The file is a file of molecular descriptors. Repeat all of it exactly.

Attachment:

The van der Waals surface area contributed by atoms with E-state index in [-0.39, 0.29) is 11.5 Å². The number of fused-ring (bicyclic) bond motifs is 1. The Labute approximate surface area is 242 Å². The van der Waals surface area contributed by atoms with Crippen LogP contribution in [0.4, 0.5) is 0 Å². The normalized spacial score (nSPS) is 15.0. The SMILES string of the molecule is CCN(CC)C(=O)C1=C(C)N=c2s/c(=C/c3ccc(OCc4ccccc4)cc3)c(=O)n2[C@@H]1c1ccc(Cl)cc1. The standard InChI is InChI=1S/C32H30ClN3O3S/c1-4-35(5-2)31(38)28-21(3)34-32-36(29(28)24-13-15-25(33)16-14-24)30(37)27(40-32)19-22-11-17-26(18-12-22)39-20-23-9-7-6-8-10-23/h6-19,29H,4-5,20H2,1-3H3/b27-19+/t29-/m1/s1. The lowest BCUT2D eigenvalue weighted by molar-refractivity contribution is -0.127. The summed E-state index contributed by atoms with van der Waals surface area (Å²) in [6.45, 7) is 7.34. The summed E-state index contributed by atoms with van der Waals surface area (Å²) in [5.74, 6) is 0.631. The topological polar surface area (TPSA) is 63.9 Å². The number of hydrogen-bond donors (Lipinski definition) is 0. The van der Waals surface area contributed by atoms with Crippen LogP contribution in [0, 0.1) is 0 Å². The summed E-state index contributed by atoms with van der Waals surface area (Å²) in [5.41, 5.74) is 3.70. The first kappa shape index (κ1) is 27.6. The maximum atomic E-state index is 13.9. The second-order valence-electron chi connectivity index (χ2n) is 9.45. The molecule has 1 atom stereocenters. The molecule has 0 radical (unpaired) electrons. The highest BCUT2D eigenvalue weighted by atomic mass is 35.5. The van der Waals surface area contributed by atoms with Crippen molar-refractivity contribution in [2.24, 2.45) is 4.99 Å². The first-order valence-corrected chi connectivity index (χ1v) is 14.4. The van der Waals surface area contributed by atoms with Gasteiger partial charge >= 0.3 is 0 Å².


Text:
The van der Waals surface area contributed by atoms with E-state index in [-0.39, 0.29) is 11.5 Å². The number of fused-ring (bicyclic) bond motifs is 1. The Labute approximate surface area is 242 Å². The van der Waals surface area contributed by atoms with Crippen LogP contribution in [0.4, 0.5) is 0 Å². The normalized spacial score (nSPS) is 15.0. The SMILES string of the molecule is CCN(CC)C(=O)C1=C(C)N=c2s/c(=C/c3ccc(OCc4ccccc4)cc3)c(=O)n2[C@@H]1c1ccc(Cl)cc1. The standard InChI is InChI=1S/C32H30ClN3O3S/c1-4-35(5-2)31(38)28-21(3)34-32-36(29(28)24-13-15-25(33)16-14-24)30(37)27(40-32)19-22-11-17-26(18-12-22)39-20-23-9-7-6-8-10-23/h6-19,29H,4-5,20H2,1-3H3/b27-19+/t29-/m1/s1. The lowest BCUT2D eigenvalue weighted by molar-refractivity contribution is -0.127. The summed E-state index contributed by atoms with van der Waals surface area (Å²) in [6.45, 7) is 7.34. The summed E-state index contributed by atoms with van der Waals surface area (Å²) in [5.74, 6) is 0.631. The topological polar surface area (TPSA) is 63.9 Å². The number of hydrogen-bond donors (Lipinski definition) is 0. The van der Waals surface area contributed by atoms with Crippen LogP contribution in [0, 0.1) is 0 Å². The summed E-state index contributed by atoms with van der Waals surface area (Å²) in [5.41, 5.74) is 3.70. The first kappa shape index (κ1) is 27.6. The maximum atomic E-state index is 13.9. The second-order valence-electron chi connectivity index (χ2n) is 9.45. The molecule has 1 atom stereocenters. The molecule has 0 radical (unpaired) electrons. The highest BCUT2D eigenvalue weighted by atomic mass is 35.5. The van der Waals surface area contributed by atoms with Crippen molar-refractivity contribution in [2.24, 2.45) is 4.99 Å². The first-order valence-corrected chi connectivity index (χ1v) is 14.4. The van der Waals surface area contributed by atoms with Gasteiger partial charge >= 0.3 is 0 Å².